The majority of the world’s methanol is made from natural gas or coal at large, centralised facilities where the fossil fuel is converted into syngas by heating it with steam in the presence of a catalyst. That process done at scale is cost-effective, even after paying for natural gas.

M2X also plans to pay producers for gas, although prices could go to zero or drillers could even pay M2X depending on methane regulations, according to the startup. The company declined to disclose its production costs, although Pieri said it “compares well” with conventional approaches.

Methanol is primarily used as a feedstock for producing chemicals such as formaldehyde, and it’s a building block in thousands of products from car parts to paint to construction materials. Roughly 98 million metric tons of methanol are produced annually, according to the Methanol Institute.

But the compound could also play a significant role in the energy transition because when combusted as a fuel, it generates less CO2 and particulate matter than many other fossil fuel-derived products. That means it could help curb the climate impact of sectors like marine shipping. Although about 20% of global supplies are currently blended into gasoline and used in alternative fuels, the chemical compound still has some challenges to reach widespread adoption because it less energy per litre when compared to conventional fuels like diesel.


While capturing fossil gas that would otherwise be flared or vented and using the fuel to produce methanol offers climate benefits, the approach can also harden reliance on fossil fuels, said Anastacia Davies, an analyst with BloombergNEF, which forecasts a substantial role for methanol made from renewables in the global energy transition.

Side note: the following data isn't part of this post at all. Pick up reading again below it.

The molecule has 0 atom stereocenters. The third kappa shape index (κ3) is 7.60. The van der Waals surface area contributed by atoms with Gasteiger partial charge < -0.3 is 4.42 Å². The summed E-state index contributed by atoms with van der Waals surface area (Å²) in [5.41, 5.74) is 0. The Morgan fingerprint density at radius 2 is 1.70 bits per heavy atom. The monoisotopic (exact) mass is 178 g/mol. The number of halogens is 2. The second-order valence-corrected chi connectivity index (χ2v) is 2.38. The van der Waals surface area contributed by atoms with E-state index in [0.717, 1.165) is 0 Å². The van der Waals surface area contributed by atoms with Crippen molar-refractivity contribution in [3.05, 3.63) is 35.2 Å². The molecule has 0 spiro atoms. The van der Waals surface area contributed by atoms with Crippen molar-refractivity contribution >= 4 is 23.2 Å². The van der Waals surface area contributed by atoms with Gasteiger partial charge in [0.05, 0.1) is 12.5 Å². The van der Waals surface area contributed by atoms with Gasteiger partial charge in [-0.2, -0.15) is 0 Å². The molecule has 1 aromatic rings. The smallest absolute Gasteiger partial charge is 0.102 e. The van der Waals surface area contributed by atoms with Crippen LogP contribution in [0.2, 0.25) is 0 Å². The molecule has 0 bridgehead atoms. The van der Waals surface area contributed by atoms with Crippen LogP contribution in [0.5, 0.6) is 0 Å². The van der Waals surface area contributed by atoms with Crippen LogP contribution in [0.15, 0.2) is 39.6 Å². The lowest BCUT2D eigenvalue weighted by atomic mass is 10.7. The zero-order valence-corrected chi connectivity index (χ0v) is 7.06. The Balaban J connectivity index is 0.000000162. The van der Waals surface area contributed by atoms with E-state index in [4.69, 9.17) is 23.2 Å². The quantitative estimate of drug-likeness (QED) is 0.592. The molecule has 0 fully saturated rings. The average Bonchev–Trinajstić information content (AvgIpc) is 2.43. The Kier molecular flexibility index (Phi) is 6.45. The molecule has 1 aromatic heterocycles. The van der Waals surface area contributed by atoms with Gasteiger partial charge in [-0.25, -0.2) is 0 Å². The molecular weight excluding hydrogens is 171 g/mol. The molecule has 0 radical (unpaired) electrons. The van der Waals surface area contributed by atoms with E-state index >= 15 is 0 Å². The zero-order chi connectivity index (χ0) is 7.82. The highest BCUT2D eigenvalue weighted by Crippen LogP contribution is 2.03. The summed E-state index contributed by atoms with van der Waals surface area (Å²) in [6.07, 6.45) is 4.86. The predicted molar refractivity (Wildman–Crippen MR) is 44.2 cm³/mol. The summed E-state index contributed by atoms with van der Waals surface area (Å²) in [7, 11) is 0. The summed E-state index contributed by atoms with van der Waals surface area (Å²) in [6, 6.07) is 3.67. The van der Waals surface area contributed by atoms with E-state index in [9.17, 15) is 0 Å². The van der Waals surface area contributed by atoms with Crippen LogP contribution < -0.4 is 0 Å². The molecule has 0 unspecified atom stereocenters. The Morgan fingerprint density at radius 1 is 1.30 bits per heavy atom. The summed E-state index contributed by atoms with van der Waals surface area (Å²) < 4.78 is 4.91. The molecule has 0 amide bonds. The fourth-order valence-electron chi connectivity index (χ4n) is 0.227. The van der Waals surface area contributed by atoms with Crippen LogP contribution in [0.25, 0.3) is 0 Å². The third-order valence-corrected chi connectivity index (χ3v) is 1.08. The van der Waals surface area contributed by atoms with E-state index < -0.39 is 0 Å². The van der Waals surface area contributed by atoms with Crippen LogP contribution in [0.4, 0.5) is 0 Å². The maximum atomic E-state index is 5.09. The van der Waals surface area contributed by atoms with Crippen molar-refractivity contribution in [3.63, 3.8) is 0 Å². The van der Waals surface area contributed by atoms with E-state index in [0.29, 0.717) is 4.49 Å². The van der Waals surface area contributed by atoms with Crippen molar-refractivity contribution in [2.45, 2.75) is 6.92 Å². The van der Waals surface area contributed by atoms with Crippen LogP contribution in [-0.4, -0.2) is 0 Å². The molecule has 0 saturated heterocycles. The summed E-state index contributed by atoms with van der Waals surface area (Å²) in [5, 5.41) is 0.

“As a fuel, methanol derived from flare gas is better than methanol produced from fossil fuels, but not as good as methanol from renewable energy and direct air capture,’’ said Davies.

M2X isn’t the only company trying to solve the problem of wasted gas — and profit from it. Texas crypto miners have touted hooking up generators to run off gas that would otherwise be wasted as a means to power the vast computer arrays they use to create new Bitcoin. Others are looking at building data centres that can be powered using the surplus gas.

But the natural intermittency of gas flows during production, weather conditions and volatile electricity prices can create challenges for those operations. M2X says that because each of its gas-to-methanol units can process between 35,000 and 120,000 standard cubic feet of gas per day, they can accommodate normal changes in flow from oil and gas wells. And because methanol is liquid at ambient temperature, it’s easy to store and transport.

M2X expects to deploy up to a dozen units over the next one to two years in oilfields in the US and internationally. The company’s business model in the US is to purchase stranded gas directly from operators, process it on-site and sell the methanol. Globally, the company expects to sell the units directly to energy producers.

“We are targeting all these places where there is no infrastructure to harvest the gas and put it on a pipeline,” said M2X’s Pieri.